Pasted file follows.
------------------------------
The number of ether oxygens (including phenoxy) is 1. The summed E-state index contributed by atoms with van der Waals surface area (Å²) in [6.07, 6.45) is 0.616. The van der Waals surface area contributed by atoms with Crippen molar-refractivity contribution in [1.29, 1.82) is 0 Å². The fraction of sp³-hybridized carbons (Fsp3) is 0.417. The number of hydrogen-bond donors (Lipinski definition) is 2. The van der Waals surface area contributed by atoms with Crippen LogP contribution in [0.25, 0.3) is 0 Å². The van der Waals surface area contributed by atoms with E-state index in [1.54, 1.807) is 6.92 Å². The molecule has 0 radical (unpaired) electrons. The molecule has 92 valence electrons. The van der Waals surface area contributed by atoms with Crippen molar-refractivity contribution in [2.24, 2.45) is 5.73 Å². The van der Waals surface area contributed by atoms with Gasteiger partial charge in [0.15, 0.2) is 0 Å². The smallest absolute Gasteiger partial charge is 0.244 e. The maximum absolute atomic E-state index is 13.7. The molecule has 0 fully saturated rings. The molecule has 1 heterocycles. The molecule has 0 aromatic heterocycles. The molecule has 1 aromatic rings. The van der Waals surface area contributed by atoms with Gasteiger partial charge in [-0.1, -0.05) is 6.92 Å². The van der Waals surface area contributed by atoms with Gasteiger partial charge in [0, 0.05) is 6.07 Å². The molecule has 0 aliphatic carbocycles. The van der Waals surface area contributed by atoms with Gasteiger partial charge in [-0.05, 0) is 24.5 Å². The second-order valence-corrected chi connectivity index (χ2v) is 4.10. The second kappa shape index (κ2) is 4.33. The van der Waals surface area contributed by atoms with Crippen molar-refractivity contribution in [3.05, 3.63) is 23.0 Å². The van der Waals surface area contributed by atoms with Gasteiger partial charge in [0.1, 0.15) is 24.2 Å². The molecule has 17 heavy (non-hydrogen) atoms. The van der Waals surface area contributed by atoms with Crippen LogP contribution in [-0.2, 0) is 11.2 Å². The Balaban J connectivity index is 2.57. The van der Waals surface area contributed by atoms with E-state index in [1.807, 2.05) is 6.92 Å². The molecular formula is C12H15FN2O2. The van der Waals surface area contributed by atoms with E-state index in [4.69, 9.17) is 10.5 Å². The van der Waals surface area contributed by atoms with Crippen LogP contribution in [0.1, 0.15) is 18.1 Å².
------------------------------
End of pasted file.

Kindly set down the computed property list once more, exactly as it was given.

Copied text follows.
The number of ether oxygens (including phenoxy) is 1. The summed E-state index contributed by atoms with van der Waals surface area (Å²) in [6.07, 6.45) is 0.616. The van der Waals surface area contributed by atoms with Crippen molar-refractivity contribution in [1.29, 1.82) is 0 Å². The fraction of sp³-hybridized carbons (Fsp3) is 0.417. The number of hydrogen-bond donors (Lipinski definition) is 2. The van der Waals surface area contributed by atoms with Crippen LogP contribution in [0.25, 0.3) is 0 Å². The van der Waals surface area contributed by atoms with E-state index in [1.54, 1.807) is 6.92 Å². The molecule has 0 radical (unpaired) electrons. The molecule has 92 valence electrons. The van der Waals surface area contributed by atoms with Crippen molar-refractivity contribution in [2.24, 2.45) is 5.73 Å². The van der Waals surface area contributed by atoms with Gasteiger partial charge in [0.15, 0.2) is 0 Å². The smallest absolute Gasteiger partial charge is 0.244 e. The maximum absolute atomic E-state index is 13.7. The molecule has 0 fully saturated rings. The molecule has 1 heterocycles. The molecule has 0 aromatic heterocycles. The molecule has 1 aromatic rings. The van der Waals surface area contributed by atoms with Gasteiger partial charge in [-0.1, -0.05) is 6.92 Å². The van der Waals surface area contributed by atoms with Gasteiger partial charge in [0, 0.05) is 6.07 Å². The molecule has 0 aliphatic carbocycles. The van der Waals surface area contributed by atoms with Gasteiger partial charge in [-0.05, 0) is 24.5 Å². The second-order valence-corrected chi connectivity index (χ2v) is 4.10. The second kappa shape index (κ2) is 4.33. The van der Waals surface area contributed by atoms with Crippen molar-refractivity contribution in [3.05, 3.63) is 23.0 Å². The van der Waals surface area contributed by atoms with Gasteiger partial charge in [0.1, 0.15) is 24.2 Å². The molecule has 17 heavy (non-hydrogen) atoms. The van der Waals surface area contributed by atoms with Crippen LogP contribution in [-0.2, 0) is 11.2 Å². The Balaban J connectivity index is 2.57. The van der Waals surface area contributed by atoms with E-state index in [1.807, 2.05) is 6.92 Å². The molecular formula is C12H15FN2O2. The van der Waals surface area contributed by atoms with E-state index in [4.69, 9.17) is 10.5 Å². The van der Waals surface area contributed by atoms with Crippen LogP contribution in [0.1, 0.15) is 18.1 Å².